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By rclosch
February 27, 2002

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This is topic about which I have posted before.

Enron has done the market a favor by bringing into focus the importance of assessing the integrity of management before making an investment. So I thought that this would a good time to resurrect and expand on this topic. If you have not read my earlier post, here is a link.

This is about using actions to give us clues about the character of the people that are running a business. The list below is tentative, and I would appreciate comments about the indicators included or not included. I would also like to hear how people feel about the relative importance (ranking) of the factors listed below.

So what do we look for in the actions of CEO's that indicate they have the character that will help made our partnership a profitable adventure?

1. Ownership. We want are managers to act like owners. Perhaps the best indicator for this behavior is when the CEO owns a big piece (10% or better) of the company.

2. Options. Ownership of options is not the same thing as owning stocks. If you own a lot of the companies stock you have a lot to lose if the price goes down, or if the company files for chapter 11. If you own options you benefit only if the price goes up, and have nothing to loose if the price goes down. These are very different incentives and they can and will result in very different behavior.

3. Other Peoples Money. Money that comes from stock offerings and retained earnings is shareholder money. But Most CEO's think that since the can sign a check, the money is theirs to spend as they like. We do not want managers that engage in mergers for ego gratification or who buy back stock to keep their options in the money. In either case they are using shareholder money to promote their personal goals.

4. No Pumping. New economy managers feel that pumping the stock is part of their job. But when a stock gets over priced it means that new shareholders are entering with a lot of risk. In contrast to this think of Berkshire's famous prospectus for the sale of the B Shares, where Berkshire offered stock of sale but Warren said that neither he nor Charlie would buy the stock at current prices.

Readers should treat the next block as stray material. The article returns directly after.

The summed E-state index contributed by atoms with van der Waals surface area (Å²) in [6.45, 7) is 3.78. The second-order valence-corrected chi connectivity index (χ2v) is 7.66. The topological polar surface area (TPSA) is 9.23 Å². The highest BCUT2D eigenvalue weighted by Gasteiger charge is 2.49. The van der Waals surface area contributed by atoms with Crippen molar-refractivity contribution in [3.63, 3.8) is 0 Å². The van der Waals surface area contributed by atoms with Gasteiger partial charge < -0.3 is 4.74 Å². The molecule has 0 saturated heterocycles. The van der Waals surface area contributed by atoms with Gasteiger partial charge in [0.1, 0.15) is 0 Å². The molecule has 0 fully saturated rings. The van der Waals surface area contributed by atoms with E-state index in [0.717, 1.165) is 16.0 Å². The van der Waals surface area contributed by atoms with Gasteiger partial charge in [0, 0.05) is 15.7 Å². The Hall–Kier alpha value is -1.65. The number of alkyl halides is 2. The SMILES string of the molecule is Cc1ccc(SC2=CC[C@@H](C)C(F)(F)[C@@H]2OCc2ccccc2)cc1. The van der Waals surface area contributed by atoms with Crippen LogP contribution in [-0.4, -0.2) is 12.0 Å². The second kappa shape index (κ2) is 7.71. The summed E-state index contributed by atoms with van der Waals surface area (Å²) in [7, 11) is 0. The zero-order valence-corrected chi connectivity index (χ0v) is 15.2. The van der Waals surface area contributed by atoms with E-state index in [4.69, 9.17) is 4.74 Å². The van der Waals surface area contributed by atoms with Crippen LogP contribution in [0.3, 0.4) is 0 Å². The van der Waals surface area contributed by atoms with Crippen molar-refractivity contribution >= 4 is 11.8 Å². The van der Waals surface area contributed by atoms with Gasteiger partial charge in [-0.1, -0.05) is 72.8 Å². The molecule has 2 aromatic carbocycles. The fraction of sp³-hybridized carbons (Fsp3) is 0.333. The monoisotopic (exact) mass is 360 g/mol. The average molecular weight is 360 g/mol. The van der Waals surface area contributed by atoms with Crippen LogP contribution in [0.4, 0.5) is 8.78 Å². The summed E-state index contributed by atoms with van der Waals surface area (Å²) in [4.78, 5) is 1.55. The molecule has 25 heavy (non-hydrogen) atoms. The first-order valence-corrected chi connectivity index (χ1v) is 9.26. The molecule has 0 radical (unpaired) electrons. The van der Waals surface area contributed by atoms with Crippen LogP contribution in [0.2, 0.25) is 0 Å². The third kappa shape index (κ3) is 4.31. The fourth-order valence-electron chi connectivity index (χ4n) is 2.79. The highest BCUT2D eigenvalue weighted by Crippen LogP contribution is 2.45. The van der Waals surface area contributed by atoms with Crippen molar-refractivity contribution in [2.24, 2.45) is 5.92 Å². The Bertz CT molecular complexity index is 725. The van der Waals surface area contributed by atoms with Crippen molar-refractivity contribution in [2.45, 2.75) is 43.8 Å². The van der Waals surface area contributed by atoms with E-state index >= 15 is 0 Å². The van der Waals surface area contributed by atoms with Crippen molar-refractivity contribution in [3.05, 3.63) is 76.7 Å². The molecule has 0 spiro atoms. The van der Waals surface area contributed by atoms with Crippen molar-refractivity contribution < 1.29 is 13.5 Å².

5. Lumpy Earnings. Smooth earnings growth looks pretty, and it makes Wall Street happy; but it is a profoundly unnatural condition. Businesses are cyclical. The Economy is cyclical. Pretty earnings are generally a sign that there is an artist at work in the accounting department.

6. Executive Compensation. Options or cash, executive compensation is an expense that the shareholders pay. Obscene compensation is an indication that the managers love theirs paychecks more than they do the business.

7. Give us the bad news. Think how different the Enron story would have been if the managers had followed this rule instead of always pumping the stock.

8. Under-Promising. Time and again the disasters of the last two years were the result of management trying to meet growth targets that were absurd, unrealistic, and totally unsupported by economic reality.

9. The $60 million Dollar house. Otherwise known as the Global Crossing indicator. If the CEO builds a house that costs 90 million dollars do not buy the stock.

10. Annual Reports. See link at the beginning of this post.

Do I expect to find a lot of companies where the management displays all of the above behavior? Not really, there is only one company that I know of that qualifies on all of these points and everyone here already owns it.

Berkshire is in fact a very complex Company, but one that is comfortable for me to own, because all of the above character tests have been met. Even with a simple business it is impossible for the investor to know everything. In every investment the investor has to have faith in the people that are handing their money, so if the management fails the integrity test, they need to find a new home for the money.


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